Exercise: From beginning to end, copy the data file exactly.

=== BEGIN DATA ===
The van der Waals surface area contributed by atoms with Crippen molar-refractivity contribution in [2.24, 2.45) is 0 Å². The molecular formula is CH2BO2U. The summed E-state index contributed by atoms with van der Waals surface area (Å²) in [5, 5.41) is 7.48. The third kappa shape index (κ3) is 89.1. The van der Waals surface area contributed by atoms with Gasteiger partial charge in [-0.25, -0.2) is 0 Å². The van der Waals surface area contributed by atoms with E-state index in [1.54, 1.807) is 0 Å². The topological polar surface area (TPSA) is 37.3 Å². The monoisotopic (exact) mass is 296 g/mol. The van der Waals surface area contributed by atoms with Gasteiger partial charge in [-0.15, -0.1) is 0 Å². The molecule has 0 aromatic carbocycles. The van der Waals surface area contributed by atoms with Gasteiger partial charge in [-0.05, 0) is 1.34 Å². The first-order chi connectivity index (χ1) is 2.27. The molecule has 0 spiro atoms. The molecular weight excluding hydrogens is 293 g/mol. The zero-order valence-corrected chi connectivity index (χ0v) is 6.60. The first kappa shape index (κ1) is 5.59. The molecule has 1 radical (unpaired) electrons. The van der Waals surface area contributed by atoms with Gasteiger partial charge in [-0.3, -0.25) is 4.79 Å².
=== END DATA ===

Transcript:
The van der Waals surface area contributed by atoms with Crippen molar-refractivity contribution in [2.24, 2.45) is 0 Å². The molecular formula is CH2BO2U. The summed E-state index contributed by atoms with van der Waals surface area (Å²) in [5, 5.41) is 7.48. The third kappa shape index (κ3) is 89.1. The van der Waals surface area contributed by atoms with Gasteiger partial charge in [-0.25, -0.2) is 0 Å². The van der Waals surface area contributed by atoms with E-state index in [1.54, 1.807) is 0 Å². The topological polar surface area (TPSA) is 37.3 Å². The monoisotopic (exact) mass is 296 g/mol. The van der Waals surface area contributed by atoms with Gasteiger partial charge in [-0.15, -0.1) is 0 Å². The molecule has 0 aromatic carbocycles. The van der Waals surface area contributed by atoms with Gasteiger partial charge in [-0.05, 0) is 1.34 Å². The first-order chi connectivity index (χ1) is 2.27. The molecule has 0 spiro atoms. The molecular weight excluding hydrogens is 293 g/mol. The zero-order valence-corrected chi connectivity index (χ0v) is 6.60. The first kappa shape index (κ1) is 5.59. The molecule has 1 radical (unpaired) electrons. The van der Waals surface area contributed by atoms with Gasteiger partial charge in [-0.3, -0.25) is 4.79 Å².